3. Email Automation

Just think how awesome it would be to send perfectly relevant emails to customers right when they want them. That’s the power of automation.

Using the automation tools in your email service provider, you can set up emails to send out automatically after a subscriber has completed an action. This action acts as a “trigger” and sends an appropriate email automatically.

For example, when someone subscribes to your list, that can trigger an automatic welcome email. When a customer purchases a product from your website, that can trigger an automatic send a thank you note with an order number. You could also set up a trigger to send an email when customers abandon their carts that remind them to purchase and even sends them a discount to incentivize them to complete the order. There are so many different ways to automate based on real-time customer actions, and it keeps your email marketing game sharp.

4. Predictive Analysis

If you have strong enough data collection tools and a solid marketing team, you can use predictive analysis to search for trends in previous behaviors and purchasing history. Then, email marketers can use this information to fine-tune their email marketing strategy.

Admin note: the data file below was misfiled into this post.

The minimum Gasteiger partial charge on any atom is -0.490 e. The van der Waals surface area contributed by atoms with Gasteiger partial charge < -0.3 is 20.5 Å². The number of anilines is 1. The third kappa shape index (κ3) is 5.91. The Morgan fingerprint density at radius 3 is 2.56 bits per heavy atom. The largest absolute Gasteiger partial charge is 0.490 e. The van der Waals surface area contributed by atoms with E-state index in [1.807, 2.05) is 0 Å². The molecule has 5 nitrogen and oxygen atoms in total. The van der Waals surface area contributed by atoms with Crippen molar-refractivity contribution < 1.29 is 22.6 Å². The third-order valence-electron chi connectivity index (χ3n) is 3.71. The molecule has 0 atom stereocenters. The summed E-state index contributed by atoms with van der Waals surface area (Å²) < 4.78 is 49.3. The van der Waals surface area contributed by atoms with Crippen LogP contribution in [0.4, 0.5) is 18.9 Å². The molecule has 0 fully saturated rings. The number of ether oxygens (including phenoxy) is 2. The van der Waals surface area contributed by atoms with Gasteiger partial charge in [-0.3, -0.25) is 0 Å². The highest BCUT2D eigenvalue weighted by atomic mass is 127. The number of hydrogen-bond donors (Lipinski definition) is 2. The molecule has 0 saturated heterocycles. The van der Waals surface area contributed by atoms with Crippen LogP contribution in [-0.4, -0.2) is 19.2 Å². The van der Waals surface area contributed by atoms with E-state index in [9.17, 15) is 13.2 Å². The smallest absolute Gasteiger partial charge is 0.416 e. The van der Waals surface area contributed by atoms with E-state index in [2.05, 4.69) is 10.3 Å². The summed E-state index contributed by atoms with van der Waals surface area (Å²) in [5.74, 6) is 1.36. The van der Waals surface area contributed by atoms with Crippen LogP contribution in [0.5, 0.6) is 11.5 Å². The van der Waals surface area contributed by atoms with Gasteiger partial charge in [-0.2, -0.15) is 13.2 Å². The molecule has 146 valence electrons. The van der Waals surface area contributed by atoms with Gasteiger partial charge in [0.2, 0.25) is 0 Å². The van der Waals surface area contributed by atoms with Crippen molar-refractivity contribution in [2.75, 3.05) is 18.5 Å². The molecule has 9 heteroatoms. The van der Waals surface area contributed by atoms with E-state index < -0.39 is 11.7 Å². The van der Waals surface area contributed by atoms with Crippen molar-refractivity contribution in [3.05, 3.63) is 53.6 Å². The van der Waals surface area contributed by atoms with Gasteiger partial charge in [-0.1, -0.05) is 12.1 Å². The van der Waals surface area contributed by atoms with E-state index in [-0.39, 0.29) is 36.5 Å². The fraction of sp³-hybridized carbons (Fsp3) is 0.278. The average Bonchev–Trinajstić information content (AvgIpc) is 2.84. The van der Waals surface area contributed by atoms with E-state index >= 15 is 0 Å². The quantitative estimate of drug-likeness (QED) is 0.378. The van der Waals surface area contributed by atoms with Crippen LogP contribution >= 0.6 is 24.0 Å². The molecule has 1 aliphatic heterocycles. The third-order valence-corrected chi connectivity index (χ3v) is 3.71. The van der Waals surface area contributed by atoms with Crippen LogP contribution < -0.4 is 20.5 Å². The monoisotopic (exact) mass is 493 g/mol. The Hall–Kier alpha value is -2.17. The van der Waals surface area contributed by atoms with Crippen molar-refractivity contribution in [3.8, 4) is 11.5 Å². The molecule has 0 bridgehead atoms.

For example, you can use past purchasing history around the holidays to help you gear up for next year. Find data that answers the questions like:

  • How successful were your previous offers?
  • What offers did customers respond to most?
  • Which offers had the highest conversion rates in previous years?
  • How much did customers spend on certain holidays vs other holidays in the market and at your company?

Data can help you answer these types of questions and lead to a more successful email marketing campaign.

Wrap up

Personalization is a huge player in the marketing game. Without it, you’ll be sending mass messages that may not reach the hearts of your subscribers. Even so, brands make personalization mistakes all the time. Use the tools provided by your email provider to avoid personalization snafus and create marketing content that customers crave.